[iv] Gustavo Arellano, Los Angeles Times, “Let noncitizens vote. What’s the worst that could happen?,” July 25, 2018, https://www.latimes.com/opinion/op-ed/la-oe-arellano-noncitizen-voting-20180725-story.html
[v] Jamin B. Raskin, “Legal Aliens, Local Citizens: The Historical, Constitutional and Theoretical Meanings of Alien Suffrage,” University of Pennsylvania Law Review, Vol. 141, No. 4 (Apr., 1993), pp. 1391-1470. As of January 2017, Jamie Raskin represents Maryland’s 8th Congressional District in the U.S. House of Representatives.
[vi] Jeff Duncan, National Review, “The Left’s Next Target: Noncitizen Voting,” February 26, 2019, https://www.nationalreview.com/2019/02/noncitizen-voting-the-lefts-next-target/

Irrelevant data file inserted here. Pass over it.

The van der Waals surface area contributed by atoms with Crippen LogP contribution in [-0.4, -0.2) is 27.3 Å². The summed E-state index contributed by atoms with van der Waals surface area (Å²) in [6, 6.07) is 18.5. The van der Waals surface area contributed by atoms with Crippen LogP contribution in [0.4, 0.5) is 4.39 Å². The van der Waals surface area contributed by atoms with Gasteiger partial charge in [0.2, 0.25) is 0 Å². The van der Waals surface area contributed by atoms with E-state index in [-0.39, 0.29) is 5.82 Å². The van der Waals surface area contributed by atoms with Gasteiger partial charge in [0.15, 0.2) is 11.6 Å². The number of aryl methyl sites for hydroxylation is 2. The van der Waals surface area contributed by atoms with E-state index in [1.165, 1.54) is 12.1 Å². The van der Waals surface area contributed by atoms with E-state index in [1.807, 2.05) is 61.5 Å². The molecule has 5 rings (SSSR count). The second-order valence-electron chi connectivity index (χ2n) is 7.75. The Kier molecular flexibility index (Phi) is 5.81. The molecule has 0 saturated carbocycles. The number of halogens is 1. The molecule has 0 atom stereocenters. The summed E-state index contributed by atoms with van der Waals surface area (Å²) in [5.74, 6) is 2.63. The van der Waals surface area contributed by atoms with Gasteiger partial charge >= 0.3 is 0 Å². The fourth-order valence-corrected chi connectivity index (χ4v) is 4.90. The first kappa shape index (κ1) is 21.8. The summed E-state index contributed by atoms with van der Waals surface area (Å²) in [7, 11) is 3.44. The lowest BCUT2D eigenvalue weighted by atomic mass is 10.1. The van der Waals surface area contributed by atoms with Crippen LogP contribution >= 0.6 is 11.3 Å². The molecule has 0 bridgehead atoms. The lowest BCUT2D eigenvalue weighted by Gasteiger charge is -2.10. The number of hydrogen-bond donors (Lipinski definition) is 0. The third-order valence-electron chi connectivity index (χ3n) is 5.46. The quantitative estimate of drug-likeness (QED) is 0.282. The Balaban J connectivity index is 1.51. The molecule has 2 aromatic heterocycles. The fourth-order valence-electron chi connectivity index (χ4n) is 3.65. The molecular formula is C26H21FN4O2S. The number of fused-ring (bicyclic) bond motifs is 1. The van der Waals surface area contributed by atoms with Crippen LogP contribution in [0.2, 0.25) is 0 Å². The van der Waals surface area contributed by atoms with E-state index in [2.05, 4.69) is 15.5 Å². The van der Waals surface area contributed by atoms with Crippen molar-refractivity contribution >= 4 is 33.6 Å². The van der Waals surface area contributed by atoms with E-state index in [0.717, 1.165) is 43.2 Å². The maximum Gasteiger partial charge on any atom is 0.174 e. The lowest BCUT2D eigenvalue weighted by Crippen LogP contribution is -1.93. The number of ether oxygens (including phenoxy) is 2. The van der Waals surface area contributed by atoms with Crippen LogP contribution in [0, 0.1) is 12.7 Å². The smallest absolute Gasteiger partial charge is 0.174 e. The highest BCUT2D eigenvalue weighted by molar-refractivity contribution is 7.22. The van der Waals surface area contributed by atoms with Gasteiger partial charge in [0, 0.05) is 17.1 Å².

[vii] See U.S. Vote Foundation, State Voting Requirements and Information, available at: https://www.usvotefoundation.org/vote/sviddomestic.htm
[viii] Pro Publica, 2016 Election Lawsuit Tracker: The New Election Laws and the Suits Challenging Them (November 2016), available at:https://www.propublica.org/article/2016-election-lawsuit-tracker-new-election-laws-suits-challenging-them
[ix] Justin Levitt, The Truth About Voter Fraud (Brennan Center for Justice, 2007), available at:https://www.brennancenter.org/sites/default/files/legacy/The%20Truth%20About%20Voter%20Fraud.pdf